A 1-year-old baby born without a thumb will soon be able to grab things with his right hand for the first time thanks to a procedure Long Island doctors say was no small feat.
A tiny cast was taken off of Brandon Torres' newly created thumb on Tuesday, nearly a month after doctors at the Cohen Children's Medical Center in New Hyde Park performed a surgical procedure to create the crucial appendage.
Torres, of Queens, was born without a right thumb due to a rare disorder known as Duane-radial ray syndrome, which the National Institutes for Health says affects the eyes and causes abnormalities to the bones in a person's arms and hands. Only a few families worldwide carry the genetic mutation that causes the syndrome.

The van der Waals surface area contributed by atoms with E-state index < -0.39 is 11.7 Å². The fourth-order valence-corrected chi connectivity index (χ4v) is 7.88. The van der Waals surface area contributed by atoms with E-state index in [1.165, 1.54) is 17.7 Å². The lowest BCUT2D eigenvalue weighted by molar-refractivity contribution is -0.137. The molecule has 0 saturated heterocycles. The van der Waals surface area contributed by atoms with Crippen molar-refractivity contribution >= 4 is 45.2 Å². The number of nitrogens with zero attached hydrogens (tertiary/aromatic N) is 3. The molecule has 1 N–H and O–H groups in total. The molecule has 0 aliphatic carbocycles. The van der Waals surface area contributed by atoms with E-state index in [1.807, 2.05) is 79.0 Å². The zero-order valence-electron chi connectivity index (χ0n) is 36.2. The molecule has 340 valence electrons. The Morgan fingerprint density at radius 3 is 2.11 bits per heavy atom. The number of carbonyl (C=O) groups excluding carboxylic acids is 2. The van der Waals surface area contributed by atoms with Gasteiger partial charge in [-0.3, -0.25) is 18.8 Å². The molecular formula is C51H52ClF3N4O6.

In order to give Torres a thumb, doctors say they performed a procedure known as pollicization. Dr. Nick Bastidas, the pediatric plastic surgeon who performed the procedure, said he shortened Torres' index finger, then rotated it to the position of a thumb.
While he was doing that, he and other surgeons also lengthened Torres' blood vessels and transferred muscles to create a functional hand.
The April 27 procedure took about 2 1/2 hours to complete.
Bastidas said that the thumb is the most important finger on the hand because it allows humans to grasp and pinch.